497 F.Supp. 637 (S.D.N.Y. 1980), 80 Civ. 1855, Alberta Gas Chemicals, Ltd. v. Celanese Corp.
|Docket Nº:||80 Civ. 1855.|
|Citation:||497 F.Supp. 637|
|Party Name:||ALBERTA GAS CHEMICALS, LTD., Plaintiff, v. CELANESE CORPORATION and Celanese Chemical Company, Inc., Defendant.|
|Case Date:||October 07, 1980|
|Court:||United States District Courts, 2nd Circuit|
Freeman, Meade, Wasserman & Schneider, New York City, for plaintiff; Melvyn Freeman, Jack Gumpert Wasserman, Lawrence S. Fogelson, New York City, of counsel.
Debevoise, Plimpton, Lyons & Gates, New York City, for defendants; Asa Rountree, Steven Klugman, New York City, of counsel.
MEMORANDUM OPINION AND ORDER
SOFAER, District Judge:
In this diversity action, Alberta Gas Chemicals, Ltd. ("Alberta Gas") sues for alleged fraud and unfair competition by Celanese Chemical Co., Inc. ("Celanese"), a wholly owned subsidiary of Celanese Corp. Alberta Gas is Canada's largest producer of methanol; Celanese is the largest producer of methanol in the United States. Alberta Gas claims that Celanese engaged in "an unlawful scheme and plan designed, among other things, to delay or prevent Alberta Gas from constructing additional facilities to produce methanol" in Canada and to reduce plaintiff's capacity to compete with Celanese. (Complaint P 8.) The alleged scheme consists entirely of Celanese's conduct at a hearing before the United States International Trade Commission ("Commission"), held to determine whether imports of methanol from Canada were injuring, or were likely to injure, the domestic methanol-producing industry.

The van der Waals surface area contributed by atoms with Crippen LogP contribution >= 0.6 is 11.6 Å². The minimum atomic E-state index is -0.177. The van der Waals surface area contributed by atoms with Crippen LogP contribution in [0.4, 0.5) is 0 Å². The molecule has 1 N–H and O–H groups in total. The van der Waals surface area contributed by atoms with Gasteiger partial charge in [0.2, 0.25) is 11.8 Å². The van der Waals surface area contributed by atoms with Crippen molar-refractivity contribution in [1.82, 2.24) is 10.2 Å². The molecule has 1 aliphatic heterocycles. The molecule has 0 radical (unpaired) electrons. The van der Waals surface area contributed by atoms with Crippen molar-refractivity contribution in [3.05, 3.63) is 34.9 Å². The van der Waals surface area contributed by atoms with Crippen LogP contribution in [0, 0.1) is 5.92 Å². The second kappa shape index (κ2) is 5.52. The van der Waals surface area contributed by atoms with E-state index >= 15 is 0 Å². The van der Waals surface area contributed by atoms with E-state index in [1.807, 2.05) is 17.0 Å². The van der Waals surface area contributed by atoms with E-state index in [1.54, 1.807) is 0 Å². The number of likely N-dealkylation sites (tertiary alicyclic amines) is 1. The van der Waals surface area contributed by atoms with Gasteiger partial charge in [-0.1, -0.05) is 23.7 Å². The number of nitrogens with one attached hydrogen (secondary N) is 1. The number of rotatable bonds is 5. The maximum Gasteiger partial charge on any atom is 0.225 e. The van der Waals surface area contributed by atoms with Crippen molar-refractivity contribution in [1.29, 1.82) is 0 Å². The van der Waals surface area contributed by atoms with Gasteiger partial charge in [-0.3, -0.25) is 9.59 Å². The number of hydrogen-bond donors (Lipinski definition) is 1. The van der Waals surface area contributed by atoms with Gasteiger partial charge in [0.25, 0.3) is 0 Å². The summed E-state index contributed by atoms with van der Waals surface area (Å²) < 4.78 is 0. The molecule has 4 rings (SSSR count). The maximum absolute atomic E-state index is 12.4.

Specifically, Celanese is alleged to have "intentionally presented materially false and misleading testimony to the Commission relating to the principal issues before the Commission, including (i) the failure to disclose Celanese's plans for the substantial expansion of its ... methanol producing facilities in Alberta and the United States, and (ii) the projected demand for methanol." (Complaint P 8.) Celanese allegedly failed to tell the Commission that it was planning to construct extensive new facilities to produce methanol. (Complaint P 9.) Moreover, Celanese testified that demand for methanol would increase in the United States during the 1980's at a rate no greater
than 6% to 7%, whereas it allegedly "believed at the time ... that the demand for methanol in the United States during that period would increase at a rate of at least 10% per annum." (Complaint P 10.)
The Commission concluded unanimously that imports of methanol from Canada were not currently injuring the domestic methanol-producing industry, but determined by a vote of three to two that Canadian imports were likely to injure the industry in the future. Once the Commission made its finding of possible future harm, the Treasury Department was required to issue a so-called Finding of Dumping under the Anti-Dumping Act of 1921, 19 U.S.C. ss 160-171. The effect of this finding was to subject future imports of Canadian methanol to a special dumping duty.
Plaintiff's claim of injury and prayer for relief rest ultimately on its allegation that "(u)pon information and belief, had Celanese Chemical stated the truth as it was known to it with respect (to its expansion plans) and the demand for methanol in the United States, the Commission would not have found that there was a likelihood of future injury to the United States methanol industry by reason of the sale of methanol to the United States by Alberta Gas." (Complaint P 11.) Alberta's alleged injuries have resulted solely...
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